Comprehensive DescriptionRead full entry
General: Grass Family (Poaceae). Creeping foxtail is a large, long-lived, rhizomatous, sod-forming, perennial grass introduced from Eurasia.
Culms are tall (5 to 12 dm) and stout (~8 mm). Cauline leaves are numerous, flat and green, mostly 6 to 8 mm (12), glabrous above and scabrous beneath. The membranous ligule is 1 to 5 mm long and is rounded to acute.
The inflorescence is a spike-like, cylindrical panicle, typically 4 to 10 cm long and around 8 mm thick, turning purplish or black with maturity. It has a very similar appearance to the seedheads of timothy, but creeping foxtail heads turn the dark colors described above with maturity and Timothy seedheads turn a brownish – buff color.
Individual spikelets are single flowered and urn-shaped (4 to 5 mm long, 1 to 1.5 mm wide). The glumes are fused basally and are strongly keeled with a ciliate margin, the hairs 1 to 2 mm. Lemmas are typically shorter than the glumes and may bear a straight to geniculate awn (1 to 2 mm) arising from below to slightly above mid-length. Anthers are usually purple but are occasionally yellow or orange.
Anthesis occurs early in the season. Seed maturation begins at the top of the inflorescence and proceeds downward. Spikelets disarticulate below the glumes with the spikelet falling as a single unit.
Creeping foxtail should not be confused with other grass species that share the common name foxtail. Creeping foxtail is a close relative of meadow foxtail (Alopecurus pratensis) and can be distinguished by having broader leaves (8-12 mm vs. 4-8 mm) and a dark purplish inflorescence. There are also many weedy species that bear the name foxtail, i.e. foxtail barley (Hordeum jubatum) and green foxtail (Setaria viridis). These may occupy the same habitats as creeping foxtail, but bear little or no resemblance.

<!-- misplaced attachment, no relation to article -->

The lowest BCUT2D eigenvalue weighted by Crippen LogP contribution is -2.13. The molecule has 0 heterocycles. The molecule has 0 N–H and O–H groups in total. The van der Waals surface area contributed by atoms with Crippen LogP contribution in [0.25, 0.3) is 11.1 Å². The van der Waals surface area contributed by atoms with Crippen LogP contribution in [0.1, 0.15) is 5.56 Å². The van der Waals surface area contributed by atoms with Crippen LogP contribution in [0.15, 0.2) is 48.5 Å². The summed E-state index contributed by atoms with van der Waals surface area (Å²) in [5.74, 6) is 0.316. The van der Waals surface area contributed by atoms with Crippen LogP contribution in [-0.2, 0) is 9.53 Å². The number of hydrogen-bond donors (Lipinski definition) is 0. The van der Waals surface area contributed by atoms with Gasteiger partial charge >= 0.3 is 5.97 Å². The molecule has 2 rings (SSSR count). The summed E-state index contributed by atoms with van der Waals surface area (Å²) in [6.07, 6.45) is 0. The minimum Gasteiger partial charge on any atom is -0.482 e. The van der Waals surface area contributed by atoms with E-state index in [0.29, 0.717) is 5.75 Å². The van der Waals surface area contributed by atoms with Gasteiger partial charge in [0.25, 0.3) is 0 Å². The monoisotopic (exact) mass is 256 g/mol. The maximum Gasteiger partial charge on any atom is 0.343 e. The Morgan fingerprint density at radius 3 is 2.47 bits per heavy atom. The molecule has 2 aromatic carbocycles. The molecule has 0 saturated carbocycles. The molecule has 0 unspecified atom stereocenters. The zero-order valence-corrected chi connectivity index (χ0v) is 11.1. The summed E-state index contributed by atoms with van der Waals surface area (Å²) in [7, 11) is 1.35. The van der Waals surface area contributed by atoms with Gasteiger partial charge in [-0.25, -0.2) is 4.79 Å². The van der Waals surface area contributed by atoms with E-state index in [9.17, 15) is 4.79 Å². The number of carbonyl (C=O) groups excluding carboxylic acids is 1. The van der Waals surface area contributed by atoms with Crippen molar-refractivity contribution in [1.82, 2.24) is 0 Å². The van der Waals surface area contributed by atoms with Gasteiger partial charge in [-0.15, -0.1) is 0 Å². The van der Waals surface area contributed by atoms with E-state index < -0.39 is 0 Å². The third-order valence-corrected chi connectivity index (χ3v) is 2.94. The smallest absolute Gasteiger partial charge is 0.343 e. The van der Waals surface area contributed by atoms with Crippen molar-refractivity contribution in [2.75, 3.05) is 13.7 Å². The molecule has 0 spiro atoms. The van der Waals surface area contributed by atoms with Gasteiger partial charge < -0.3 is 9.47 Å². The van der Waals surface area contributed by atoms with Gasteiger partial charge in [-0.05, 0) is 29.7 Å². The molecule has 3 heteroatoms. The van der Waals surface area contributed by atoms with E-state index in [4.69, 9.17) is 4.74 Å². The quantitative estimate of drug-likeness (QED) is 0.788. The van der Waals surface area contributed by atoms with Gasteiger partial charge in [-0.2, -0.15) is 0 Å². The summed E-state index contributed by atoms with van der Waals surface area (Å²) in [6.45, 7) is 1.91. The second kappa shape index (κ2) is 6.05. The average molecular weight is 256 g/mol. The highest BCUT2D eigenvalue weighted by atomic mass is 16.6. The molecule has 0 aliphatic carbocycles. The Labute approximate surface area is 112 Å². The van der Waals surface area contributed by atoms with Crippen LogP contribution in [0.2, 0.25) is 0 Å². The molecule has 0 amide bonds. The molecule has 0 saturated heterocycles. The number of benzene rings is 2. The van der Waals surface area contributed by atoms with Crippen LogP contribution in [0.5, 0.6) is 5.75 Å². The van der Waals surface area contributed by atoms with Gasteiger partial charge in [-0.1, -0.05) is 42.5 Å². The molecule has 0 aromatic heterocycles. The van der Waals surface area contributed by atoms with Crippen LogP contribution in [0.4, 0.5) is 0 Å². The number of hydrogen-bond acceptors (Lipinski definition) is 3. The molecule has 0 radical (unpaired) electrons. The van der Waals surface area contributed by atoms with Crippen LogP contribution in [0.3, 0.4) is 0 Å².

Distribution: This species is native to the colder regions of Europe and Asia. It ranges naturally from the British Isles in the west to Siberia in the east going as far south as Turkey and Italy and possibly China.
Records indicate that creeping foxtail was introduced into the United States around the end of the 19th century. At the time, it was little used by farmers who lacked the specialized equipment to plant and harvest its small fluffy seeds. With the advent of more advanced machinery in the 1930’s and 40’s, it became more widely used in forage practices.
Presently, it is most commonly utilized throughout the Pacific Northwest, Intermountain West, Northern Great Plain States and western Canada. It is projected that creeping foxtail could be used as far east as the New England states.
For more information on distribution, please consult the plant profile page for this species on the PLANTS Website.